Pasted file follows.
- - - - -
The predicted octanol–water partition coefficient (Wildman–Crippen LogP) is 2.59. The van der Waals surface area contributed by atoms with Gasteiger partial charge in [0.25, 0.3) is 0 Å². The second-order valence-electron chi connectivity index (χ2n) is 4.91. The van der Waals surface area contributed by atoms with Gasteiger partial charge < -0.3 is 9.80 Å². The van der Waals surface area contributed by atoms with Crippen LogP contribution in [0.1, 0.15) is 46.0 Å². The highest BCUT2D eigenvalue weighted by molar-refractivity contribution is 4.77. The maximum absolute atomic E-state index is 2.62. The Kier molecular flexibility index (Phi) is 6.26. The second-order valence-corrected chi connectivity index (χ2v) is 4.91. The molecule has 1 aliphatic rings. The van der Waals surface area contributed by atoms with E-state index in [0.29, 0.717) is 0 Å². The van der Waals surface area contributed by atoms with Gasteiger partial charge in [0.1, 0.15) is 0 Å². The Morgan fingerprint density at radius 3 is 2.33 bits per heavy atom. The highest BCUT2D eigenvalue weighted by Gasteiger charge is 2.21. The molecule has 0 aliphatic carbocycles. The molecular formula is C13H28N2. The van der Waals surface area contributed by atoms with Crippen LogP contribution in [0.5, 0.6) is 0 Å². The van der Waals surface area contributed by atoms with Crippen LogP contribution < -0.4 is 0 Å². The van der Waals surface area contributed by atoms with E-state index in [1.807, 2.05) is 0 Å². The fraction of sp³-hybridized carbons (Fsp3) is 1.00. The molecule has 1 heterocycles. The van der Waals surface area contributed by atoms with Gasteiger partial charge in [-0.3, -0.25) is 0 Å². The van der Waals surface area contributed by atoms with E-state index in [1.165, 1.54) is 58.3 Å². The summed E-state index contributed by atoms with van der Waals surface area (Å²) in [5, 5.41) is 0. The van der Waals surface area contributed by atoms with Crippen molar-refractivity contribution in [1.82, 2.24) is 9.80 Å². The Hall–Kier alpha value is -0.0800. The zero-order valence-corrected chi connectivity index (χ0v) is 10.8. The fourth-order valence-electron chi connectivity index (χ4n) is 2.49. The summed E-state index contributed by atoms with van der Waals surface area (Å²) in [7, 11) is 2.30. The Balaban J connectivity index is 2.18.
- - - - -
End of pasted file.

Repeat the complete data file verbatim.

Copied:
The predicted octanol–water partition coefficient (Wildman–Crippen LogP) is 2.59. The van der Waals surface area contributed by atoms with Gasteiger partial charge in [0.25, 0.3) is 0 Å². The second-order valence-electron chi connectivity index (χ2n) is 4.91. The van der Waals surface area contributed by atoms with Gasteiger partial charge < -0.3 is 9.80 Å². The van der Waals surface area contributed by atoms with Crippen LogP contribution in [0.1, 0.15) is 46.0 Å². The highest BCUT2D eigenvalue weighted by molar-refractivity contribution is 4.77. The maximum absolute atomic E-state index is 2.62. The Kier molecular flexibility index (Phi) is 6.26. The second-order valence-corrected chi connectivity index (χ2v) is 4.91. The molecule has 1 aliphatic rings. The van der Waals surface area contributed by atoms with E-state index in [0.29, 0.717) is 0 Å². The van der Waals surface area contributed by atoms with Gasteiger partial charge in [0.1, 0.15) is 0 Å². The Morgan fingerprint density at radius 3 is 2.33 bits per heavy atom. The highest BCUT2D eigenvalue weighted by Gasteiger charge is 2.21. The molecule has 0 aliphatic carbocycles. The molecular formula is C13H28N2. The van der Waals surface area contributed by atoms with Crippen LogP contribution in [0.5, 0.6) is 0 Å². The van der Waals surface area contributed by atoms with Crippen LogP contribution < -0.4 is 0 Å². The van der Waals surface area contributed by atoms with E-state index in [1.807, 2.05) is 0 Å². The fraction of sp³-hybridized carbons (Fsp3) is 1.00. The molecule has 1 heterocycles. The van der Waals surface area contributed by atoms with Gasteiger partial charge in [-0.3, -0.25) is 0 Å². The van der Waals surface area contributed by atoms with E-state index in [1.165, 1.54) is 58.3 Å². The summed E-state index contributed by atoms with van der Waals surface area (Å²) in [5, 5.41) is 0. The van der Waals surface area contributed by atoms with Crippen molar-refractivity contribution in [1.82, 2.24) is 9.80 Å². The Hall–Kier alpha value is -0.0800. The zero-order valence-corrected chi connectivity index (χ0v) is 10.8. The fourth-order valence-electron chi connectivity index (χ4n) is 2.49. The summed E-state index contributed by atoms with van der Waals surface area (Å²) in [7, 11) is 2.30. The Balaban J connectivity index is 2.18.